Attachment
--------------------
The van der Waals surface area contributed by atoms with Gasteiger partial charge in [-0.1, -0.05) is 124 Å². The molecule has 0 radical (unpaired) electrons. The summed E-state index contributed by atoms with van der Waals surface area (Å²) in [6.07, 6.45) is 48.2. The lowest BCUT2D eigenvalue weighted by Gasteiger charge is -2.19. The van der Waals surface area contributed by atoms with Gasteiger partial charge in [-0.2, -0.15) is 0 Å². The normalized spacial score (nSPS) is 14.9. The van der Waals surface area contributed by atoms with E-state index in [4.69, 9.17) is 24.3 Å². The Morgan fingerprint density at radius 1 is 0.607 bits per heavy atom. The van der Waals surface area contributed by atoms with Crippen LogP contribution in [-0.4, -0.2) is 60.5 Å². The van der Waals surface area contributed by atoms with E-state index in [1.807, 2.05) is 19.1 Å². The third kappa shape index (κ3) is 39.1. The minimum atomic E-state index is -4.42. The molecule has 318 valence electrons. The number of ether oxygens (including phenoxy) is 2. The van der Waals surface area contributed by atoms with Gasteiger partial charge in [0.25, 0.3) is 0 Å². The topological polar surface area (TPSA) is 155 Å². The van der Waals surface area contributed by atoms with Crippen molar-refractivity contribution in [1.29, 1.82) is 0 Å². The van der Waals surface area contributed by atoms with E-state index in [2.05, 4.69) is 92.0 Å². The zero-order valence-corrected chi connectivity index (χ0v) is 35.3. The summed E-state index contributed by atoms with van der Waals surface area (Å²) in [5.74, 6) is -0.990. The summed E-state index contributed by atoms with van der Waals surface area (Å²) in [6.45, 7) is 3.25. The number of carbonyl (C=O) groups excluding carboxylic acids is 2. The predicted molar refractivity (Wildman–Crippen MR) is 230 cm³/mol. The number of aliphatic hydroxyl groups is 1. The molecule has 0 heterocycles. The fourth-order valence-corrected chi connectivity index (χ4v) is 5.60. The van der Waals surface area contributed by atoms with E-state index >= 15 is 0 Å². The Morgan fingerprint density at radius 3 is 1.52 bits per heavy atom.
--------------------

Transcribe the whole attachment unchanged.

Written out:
The van der Waals surface area contributed by atoms with Gasteiger partial charge in [-0.1, -0.05) is 124 Å². The molecule has 0 radical (unpaired) electrons. The summed E-state index contributed by atoms with van der Waals surface area (Å²) in [6.07, 6.45) is 48.2. The lowest BCUT2D eigenvalue weighted by Gasteiger charge is -2.19. The van der Waals surface area contributed by atoms with Gasteiger partial charge in [-0.2, -0.15) is 0 Å². The normalized spacial score (nSPS) is 14.9. The van der Waals surface area contributed by atoms with E-state index in [4.69, 9.17) is 24.3 Å². The Morgan fingerprint density at radius 1 is 0.607 bits per heavy atom. The van der Waals surface area contributed by atoms with Crippen LogP contribution in [-0.4, -0.2) is 60.5 Å². The van der Waals surface area contributed by atoms with E-state index in [1.807, 2.05) is 19.1 Å². The third kappa shape index (κ3) is 39.1. The minimum atomic E-state index is -4.42. The molecule has 318 valence electrons. The number of ether oxygens (including phenoxy) is 2. The van der Waals surface area contributed by atoms with Gasteiger partial charge in [0.25, 0.3) is 0 Å². The topological polar surface area (TPSA) is 155 Å². The van der Waals surface area contributed by atoms with Crippen molar-refractivity contribution in [1.29, 1.82) is 0 Å². The van der Waals surface area contributed by atoms with E-state index in [2.05, 4.69) is 92.0 Å². The zero-order valence-corrected chi connectivity index (χ0v) is 35.3. The summed E-state index contributed by atoms with van der Waals surface area (Å²) in [5.74, 6) is -0.990. The summed E-state index contributed by atoms with van der Waals surface area (Å²) in [6.45, 7) is 3.25. The number of carbonyl (C=O) groups excluding carboxylic acids is 2. The predicted molar refractivity (Wildman–Crippen MR) is 230 cm³/mol. The number of aliphatic hydroxyl groups is 1. The molecule has 0 heterocycles. The fourth-order valence-corrected chi connectivity index (χ4v) is 5.60. The van der Waals surface area contributed by atoms with E-state index >= 15 is 0 Å². The Morgan fingerprint density at radius 3 is 1.52 bits per heavy atom.